There there’s Mr. Kenney, briefly the leader of the now-also-defunct Progressive Conservative Party, a former Harper Government cabinet minister and the front-running contender to lead the UCP. He issued a string of Tweets that attacked Alberta’s NDP government for attacking him, implied Rebel Media’s editorial direction has recently changed, but never actually came right out and promised not to continue his warm relationship with what he did call the alt-right site.

He said he had not appeared on the Rebel for a year, which turned out not to be strictly true, but close enough for a Conservative campaign.

In other words, of course they’ll all find time to do interviews with the Rebel in the future, just as they have in the past. It’s just that when they’re criticized for having done so, they’ll say the Rebel has changed – as, indeed, the Rebel’s proprietor says it already has, a statement that is certainly true, if not in quite the way that matters to most Canadians, because of the string of problems that have beset the online publication in the past few days.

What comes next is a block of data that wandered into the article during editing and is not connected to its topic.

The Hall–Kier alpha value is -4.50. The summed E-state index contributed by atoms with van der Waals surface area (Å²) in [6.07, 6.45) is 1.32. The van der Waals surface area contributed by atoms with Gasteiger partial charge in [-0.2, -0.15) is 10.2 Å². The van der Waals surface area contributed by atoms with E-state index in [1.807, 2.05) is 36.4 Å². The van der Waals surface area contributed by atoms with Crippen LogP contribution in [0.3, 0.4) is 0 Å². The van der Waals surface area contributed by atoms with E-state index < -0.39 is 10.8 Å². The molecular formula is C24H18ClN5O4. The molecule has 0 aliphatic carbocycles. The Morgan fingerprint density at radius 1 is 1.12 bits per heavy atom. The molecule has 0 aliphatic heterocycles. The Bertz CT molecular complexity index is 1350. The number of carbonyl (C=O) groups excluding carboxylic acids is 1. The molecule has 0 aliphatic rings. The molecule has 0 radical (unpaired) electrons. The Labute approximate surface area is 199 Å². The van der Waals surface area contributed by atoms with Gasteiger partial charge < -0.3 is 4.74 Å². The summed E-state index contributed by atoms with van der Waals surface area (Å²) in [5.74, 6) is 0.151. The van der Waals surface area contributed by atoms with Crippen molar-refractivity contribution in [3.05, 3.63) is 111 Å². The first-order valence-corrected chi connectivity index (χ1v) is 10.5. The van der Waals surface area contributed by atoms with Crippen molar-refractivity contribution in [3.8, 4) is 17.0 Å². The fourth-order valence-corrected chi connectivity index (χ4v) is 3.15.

In reality, though, Rebel Media’s coverage of issues that matter to it has barely changed at all. This is illuminated by a long article in the National Post, interestingly, a newspaper that has many ties to the Rebel and its personnel.

What has changed – and what in reality accounts for the sudden reticence of Conservative politicians to be seen on the Rebel just now – is mainly what happened in Charlottesville, Virginia, the weekend before last, and the reaction of the Canadian public to a Rebel reporter’s apparent endorsement of the neo-Nazi and white supremacist thugs who flocked to the college town 185 kilometres from Washington D.C. to protest the removal of a statue honouring Confederate general Robert E. Lee, and the deadly consequences of their protest.

Here in Alberta, that prompted longshot UCP leadership candidate Doug Schweitzer to publicly disavow the Rebel, and embarrassingly box the two best-known candidates. This will win him few friends among the Rebel’s many avid supporters in UCP ranks, not to mention either of the two most likely leaders of the party.